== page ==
“Every year they’re getting worse, and eventually they progress to dementia,” Kremen says. “At the beginning, it may not be easy to tease those people apart. Obviously, the goal is to be able to figure out who those people are, as early as possible, to begin to initiate proper treatment.” 

Diagnosis: MCI or normal aging?

Our brains don’t think as fast at 80 as when we were 30. But when a change in memory or cognition becomes a worry that is shared by others, that may be a sign it’s time to see your primary care physician or geriatrician. 

Your doctor might encourage you to get a specialized evaluation with a neurologist or a neuropsychologist, who will want to review your medical and psychiatric history, your symptoms and their course. (Did the memory issues crop up a week ago or have they been happening for years? How have they changed over time?) 

“These details are important,” Gefen says. 

The doctor might also administer brief cognitive screening tests, such as the Short Test of Mental Status or the Montreal Cognitive Assessment, to assess memory and measure changes in problem-solving, comprehension, reasoning and other cognitive skills.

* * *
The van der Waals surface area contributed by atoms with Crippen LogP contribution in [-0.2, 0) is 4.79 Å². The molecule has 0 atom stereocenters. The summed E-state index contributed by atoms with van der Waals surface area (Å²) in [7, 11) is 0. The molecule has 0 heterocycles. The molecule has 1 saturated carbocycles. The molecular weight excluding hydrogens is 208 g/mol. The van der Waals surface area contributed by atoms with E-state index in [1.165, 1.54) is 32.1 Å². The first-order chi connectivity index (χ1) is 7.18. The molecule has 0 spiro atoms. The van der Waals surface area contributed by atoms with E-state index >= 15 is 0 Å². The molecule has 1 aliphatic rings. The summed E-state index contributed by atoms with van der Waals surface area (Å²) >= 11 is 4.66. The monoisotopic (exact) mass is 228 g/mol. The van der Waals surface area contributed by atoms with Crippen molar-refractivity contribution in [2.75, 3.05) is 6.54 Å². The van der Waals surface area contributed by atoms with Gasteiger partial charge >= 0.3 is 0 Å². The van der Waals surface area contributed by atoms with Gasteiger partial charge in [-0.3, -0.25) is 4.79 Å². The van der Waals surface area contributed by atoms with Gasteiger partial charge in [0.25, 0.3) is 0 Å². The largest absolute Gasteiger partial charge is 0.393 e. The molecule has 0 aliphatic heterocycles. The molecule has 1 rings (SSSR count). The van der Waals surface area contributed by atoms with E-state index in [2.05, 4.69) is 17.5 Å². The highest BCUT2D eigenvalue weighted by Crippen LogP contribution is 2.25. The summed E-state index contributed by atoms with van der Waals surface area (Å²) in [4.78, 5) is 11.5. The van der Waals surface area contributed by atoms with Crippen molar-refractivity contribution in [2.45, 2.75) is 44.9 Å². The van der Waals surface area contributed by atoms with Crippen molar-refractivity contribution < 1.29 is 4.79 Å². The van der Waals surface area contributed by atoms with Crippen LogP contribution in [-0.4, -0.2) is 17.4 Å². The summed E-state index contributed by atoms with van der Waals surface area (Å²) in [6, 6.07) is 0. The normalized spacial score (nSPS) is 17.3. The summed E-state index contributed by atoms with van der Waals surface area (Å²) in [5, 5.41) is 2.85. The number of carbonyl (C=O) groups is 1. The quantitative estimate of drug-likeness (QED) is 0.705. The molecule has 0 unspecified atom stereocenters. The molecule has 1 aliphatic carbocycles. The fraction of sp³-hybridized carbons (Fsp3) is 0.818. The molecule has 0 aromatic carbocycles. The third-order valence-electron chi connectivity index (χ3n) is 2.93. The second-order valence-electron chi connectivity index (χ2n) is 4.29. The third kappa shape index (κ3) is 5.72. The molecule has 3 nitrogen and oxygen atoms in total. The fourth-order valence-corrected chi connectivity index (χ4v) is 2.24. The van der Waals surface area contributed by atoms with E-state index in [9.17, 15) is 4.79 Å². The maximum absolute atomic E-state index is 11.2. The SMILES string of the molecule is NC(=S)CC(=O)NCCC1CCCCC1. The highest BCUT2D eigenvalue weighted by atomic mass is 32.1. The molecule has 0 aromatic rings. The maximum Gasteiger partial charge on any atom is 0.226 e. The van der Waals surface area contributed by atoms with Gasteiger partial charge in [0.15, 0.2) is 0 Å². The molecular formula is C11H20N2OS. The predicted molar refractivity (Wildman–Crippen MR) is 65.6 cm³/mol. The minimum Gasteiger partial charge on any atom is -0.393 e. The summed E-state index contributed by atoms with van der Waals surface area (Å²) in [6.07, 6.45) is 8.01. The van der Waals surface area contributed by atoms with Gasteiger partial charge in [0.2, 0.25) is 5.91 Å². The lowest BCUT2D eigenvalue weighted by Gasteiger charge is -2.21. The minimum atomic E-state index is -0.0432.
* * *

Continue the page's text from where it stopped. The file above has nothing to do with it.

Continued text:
“What we try to do with neuropsychological evaluation is distinguish normal aging and what may look like pathological aging,” Cullum says.

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If there’s evidence of impairment, a neurologist will perform additional tests to figure out if the cause is reversible. 

“First, you have to rule out all of the reversible possibilities,” Gefen says. “The doctor will take a blood test, get a urine sample, measure blood pressure — all the vitals — and hopefully find a reversible cause. If everything is clean, we start to consider irreversible causes, say, a neurodegenerative disorder” such as Alzheimer’s or Parkinson’s disease